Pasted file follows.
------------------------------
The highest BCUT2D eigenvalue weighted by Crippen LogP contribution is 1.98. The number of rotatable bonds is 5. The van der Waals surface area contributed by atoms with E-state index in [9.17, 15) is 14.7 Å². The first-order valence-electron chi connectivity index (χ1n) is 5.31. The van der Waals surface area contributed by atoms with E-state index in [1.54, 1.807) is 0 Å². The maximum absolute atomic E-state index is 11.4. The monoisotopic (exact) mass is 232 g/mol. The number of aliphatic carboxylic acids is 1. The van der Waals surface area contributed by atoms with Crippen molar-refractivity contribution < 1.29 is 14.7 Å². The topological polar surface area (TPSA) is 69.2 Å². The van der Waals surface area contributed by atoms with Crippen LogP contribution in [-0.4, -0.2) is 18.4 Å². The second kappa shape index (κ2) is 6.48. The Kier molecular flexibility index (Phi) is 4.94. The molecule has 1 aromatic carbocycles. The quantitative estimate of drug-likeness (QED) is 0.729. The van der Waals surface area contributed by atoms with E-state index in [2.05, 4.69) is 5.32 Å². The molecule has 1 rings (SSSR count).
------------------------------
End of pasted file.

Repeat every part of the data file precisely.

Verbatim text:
The highest BCUT2D eigenvalue weighted by Crippen LogP contribution is 1.98. The number of rotatable bonds is 5. The van der Waals surface area contributed by atoms with E-state index in [9.17, 15) is 14.7 Å². The first-order valence-electron chi connectivity index (χ1n) is 5.31. The van der Waals surface area contributed by atoms with E-state index in [1.54, 1.807) is 0 Å². The maximum absolute atomic E-state index is 11.4. The monoisotopic (exact) mass is 232 g/mol. The number of aliphatic carboxylic acids is 1. The van der Waals surface area contributed by atoms with Crippen molar-refractivity contribution < 1.29 is 14.7 Å². The topological polar surface area (TPSA) is 69.2 Å². The van der Waals surface area contributed by atoms with Crippen LogP contribution in [-0.4, -0.2) is 18.4 Å². The second kappa shape index (κ2) is 6.48. The Kier molecular flexibility index (Phi) is 4.94. The molecule has 1 aromatic carbocycles. The quantitative estimate of drug-likeness (QED) is 0.729. The van der Waals surface area contributed by atoms with E-state index in [2.05, 4.69) is 5.32 Å². The molecule has 1 rings (SSSR count).